Unlike a business, an individual debtor doesn’t need an attorney to file for bankruptcy relief. But it's not always a good idea. Whether it will make sense will likely depend on:
Learn about the differences between Chapter 7 and 13.
If you have a simple Chapter 7, you will have a better chance of completing your case without a bankruptcy lawyer. The hallmarks of a simple Chapter 7 would include a:
But keep in mind that even filing a simple Chapter 7 bankruptcy requires a fair amount of time and research on your part. If you want to complete your case, obtain a discharge, and not put any of your property at risk, you have to:
It’s usually best for any bankruptcy filer to hire an attorney. That said, as discussed above, individuals can represent themselves in the right circumstances. It just depends on the case and the comfort level of the person.
Learn more in Bankruptcy for Small Business Owners: An Overview.
You’re Filing for Chapter 13
Chapter 13 bankruptcy is a powerful financial tool that can allow you to:
But Chapter 13 bankruptcy is considerably more complicated and labor-intensive than Chapter 7. If you want the court to confirm (approve) your Chapter 13 bankruptcy, you must propose a feasible repayment plan, which is difficult to do without legal knowledge and the software used by bankruptcy lawyers.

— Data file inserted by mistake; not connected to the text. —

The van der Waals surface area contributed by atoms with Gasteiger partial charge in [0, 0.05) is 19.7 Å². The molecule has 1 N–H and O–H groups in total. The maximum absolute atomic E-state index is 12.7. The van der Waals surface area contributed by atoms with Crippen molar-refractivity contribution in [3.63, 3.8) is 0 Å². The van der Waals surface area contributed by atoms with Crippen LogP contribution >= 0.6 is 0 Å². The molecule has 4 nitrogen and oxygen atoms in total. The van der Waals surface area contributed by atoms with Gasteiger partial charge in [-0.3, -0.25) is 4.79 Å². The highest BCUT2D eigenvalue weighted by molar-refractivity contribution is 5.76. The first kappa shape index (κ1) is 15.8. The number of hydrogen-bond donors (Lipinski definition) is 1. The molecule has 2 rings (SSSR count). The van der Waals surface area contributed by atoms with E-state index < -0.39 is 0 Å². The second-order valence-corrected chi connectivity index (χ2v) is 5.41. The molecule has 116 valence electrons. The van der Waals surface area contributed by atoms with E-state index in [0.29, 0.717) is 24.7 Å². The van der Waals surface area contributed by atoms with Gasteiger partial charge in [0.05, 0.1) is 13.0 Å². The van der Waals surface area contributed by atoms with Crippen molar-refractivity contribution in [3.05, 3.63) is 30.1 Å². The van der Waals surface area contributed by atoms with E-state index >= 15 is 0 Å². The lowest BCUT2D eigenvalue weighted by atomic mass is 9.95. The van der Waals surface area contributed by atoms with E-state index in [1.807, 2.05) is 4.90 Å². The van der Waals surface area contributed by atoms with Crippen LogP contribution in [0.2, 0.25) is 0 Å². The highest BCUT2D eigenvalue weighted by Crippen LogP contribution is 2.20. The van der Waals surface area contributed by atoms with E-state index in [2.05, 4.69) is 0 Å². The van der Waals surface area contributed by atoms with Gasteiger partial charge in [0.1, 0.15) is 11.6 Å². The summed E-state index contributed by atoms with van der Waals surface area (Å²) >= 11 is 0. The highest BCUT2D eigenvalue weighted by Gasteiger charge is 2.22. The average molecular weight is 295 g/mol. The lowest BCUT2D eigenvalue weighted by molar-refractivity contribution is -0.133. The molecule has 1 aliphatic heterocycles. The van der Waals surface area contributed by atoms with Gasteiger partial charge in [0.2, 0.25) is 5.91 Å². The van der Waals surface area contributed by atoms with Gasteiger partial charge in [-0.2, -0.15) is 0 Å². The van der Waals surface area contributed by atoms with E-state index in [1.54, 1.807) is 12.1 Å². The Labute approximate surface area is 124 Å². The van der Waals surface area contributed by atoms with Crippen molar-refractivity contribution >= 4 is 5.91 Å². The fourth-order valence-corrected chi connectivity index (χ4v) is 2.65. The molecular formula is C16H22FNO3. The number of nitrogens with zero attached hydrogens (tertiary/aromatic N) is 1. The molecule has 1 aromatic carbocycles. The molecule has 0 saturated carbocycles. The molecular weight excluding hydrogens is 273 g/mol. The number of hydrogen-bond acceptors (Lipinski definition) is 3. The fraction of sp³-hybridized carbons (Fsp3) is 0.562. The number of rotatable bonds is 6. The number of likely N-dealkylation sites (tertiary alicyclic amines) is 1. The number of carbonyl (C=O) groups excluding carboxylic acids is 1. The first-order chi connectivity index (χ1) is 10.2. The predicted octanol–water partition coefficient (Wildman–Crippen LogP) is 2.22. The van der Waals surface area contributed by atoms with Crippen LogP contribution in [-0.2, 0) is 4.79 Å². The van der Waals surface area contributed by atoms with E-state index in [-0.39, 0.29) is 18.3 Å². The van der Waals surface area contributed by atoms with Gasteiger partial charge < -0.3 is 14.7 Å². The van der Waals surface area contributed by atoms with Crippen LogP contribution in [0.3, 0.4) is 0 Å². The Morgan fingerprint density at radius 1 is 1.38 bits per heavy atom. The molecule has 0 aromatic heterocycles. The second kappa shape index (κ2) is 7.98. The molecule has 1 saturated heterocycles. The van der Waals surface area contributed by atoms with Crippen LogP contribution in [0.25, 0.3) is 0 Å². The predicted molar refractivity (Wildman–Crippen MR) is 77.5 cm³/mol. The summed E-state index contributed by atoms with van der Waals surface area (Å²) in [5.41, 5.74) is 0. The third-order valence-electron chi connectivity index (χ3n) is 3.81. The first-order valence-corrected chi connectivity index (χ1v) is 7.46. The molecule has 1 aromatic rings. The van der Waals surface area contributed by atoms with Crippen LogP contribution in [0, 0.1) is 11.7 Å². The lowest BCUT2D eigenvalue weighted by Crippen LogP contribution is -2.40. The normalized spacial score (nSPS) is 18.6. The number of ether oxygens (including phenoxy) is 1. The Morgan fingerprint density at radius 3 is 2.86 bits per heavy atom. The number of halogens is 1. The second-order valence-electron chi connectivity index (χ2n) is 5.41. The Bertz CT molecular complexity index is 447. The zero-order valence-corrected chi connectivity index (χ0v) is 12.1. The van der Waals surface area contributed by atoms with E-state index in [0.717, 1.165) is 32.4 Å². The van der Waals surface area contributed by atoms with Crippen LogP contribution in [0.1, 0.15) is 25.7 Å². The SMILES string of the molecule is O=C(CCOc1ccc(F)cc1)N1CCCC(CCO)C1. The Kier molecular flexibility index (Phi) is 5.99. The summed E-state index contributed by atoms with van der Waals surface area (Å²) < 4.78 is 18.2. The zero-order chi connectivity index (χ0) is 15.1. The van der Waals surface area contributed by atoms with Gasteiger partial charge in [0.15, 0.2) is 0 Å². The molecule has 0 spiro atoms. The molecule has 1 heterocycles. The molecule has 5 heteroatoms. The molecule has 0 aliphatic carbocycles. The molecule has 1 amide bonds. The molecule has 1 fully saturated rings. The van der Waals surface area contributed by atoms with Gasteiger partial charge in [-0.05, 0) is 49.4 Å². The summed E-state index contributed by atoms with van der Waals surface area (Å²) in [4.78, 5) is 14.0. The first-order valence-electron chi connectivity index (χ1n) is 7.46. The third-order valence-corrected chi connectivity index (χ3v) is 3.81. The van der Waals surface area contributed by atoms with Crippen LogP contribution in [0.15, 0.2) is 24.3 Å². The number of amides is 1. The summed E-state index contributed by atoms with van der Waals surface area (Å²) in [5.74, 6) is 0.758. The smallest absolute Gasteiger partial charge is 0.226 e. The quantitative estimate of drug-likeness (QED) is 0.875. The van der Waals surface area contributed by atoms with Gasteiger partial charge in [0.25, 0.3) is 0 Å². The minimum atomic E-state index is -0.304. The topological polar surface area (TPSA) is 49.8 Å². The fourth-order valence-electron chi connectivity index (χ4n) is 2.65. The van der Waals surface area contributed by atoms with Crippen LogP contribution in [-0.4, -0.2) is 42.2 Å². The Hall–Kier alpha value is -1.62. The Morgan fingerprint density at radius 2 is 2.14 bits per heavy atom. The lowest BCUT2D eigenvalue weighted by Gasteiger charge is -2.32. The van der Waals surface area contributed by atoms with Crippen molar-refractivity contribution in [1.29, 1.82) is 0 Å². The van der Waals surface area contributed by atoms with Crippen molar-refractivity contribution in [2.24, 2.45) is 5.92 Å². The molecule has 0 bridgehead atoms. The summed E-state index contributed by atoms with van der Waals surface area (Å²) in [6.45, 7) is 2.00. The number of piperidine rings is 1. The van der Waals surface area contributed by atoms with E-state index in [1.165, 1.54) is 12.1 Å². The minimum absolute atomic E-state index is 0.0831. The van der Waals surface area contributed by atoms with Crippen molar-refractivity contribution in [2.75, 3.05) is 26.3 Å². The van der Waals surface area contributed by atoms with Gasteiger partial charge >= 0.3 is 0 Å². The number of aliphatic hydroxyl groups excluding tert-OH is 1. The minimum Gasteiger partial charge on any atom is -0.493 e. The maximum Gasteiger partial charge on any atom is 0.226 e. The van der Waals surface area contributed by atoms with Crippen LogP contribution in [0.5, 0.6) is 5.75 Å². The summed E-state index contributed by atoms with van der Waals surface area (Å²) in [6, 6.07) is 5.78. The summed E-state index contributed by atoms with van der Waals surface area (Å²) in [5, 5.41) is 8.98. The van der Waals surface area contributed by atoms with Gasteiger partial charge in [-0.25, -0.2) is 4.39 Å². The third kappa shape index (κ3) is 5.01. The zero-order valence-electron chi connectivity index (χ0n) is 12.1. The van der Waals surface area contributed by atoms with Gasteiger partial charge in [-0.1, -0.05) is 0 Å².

Further, if you wish to pay less on your house or car by stripping a second mortgage or cramming down a car loan, you’ll need to file a motion or adversary proceeding with the court, which also isn’t an easy task.
Learn more in Releasing Liens in Bankruptcy: Lien Avoidance.
You’re Filing a Complicated Chapter 7
While you might be able to handle a simple Chapter 7 bankruptcy on your own, it makes sense to hire an attorney for more complicated cases. For instance, it’s a good idea to hire an attorney if you:
Of course, if you don’t believe you can navigate the bankruptcy process, or if you aren’t comfortable with it, it’s probably best to hire a bankruptcy lawyer.
While having a bankruptcy lawyer on your side will almost always be better than filing yourself, not all debtors can afford legal counsel. If it isn’t a possibility, you might consider:
Learn more about options if you can’t afford a bankruptcy attorney.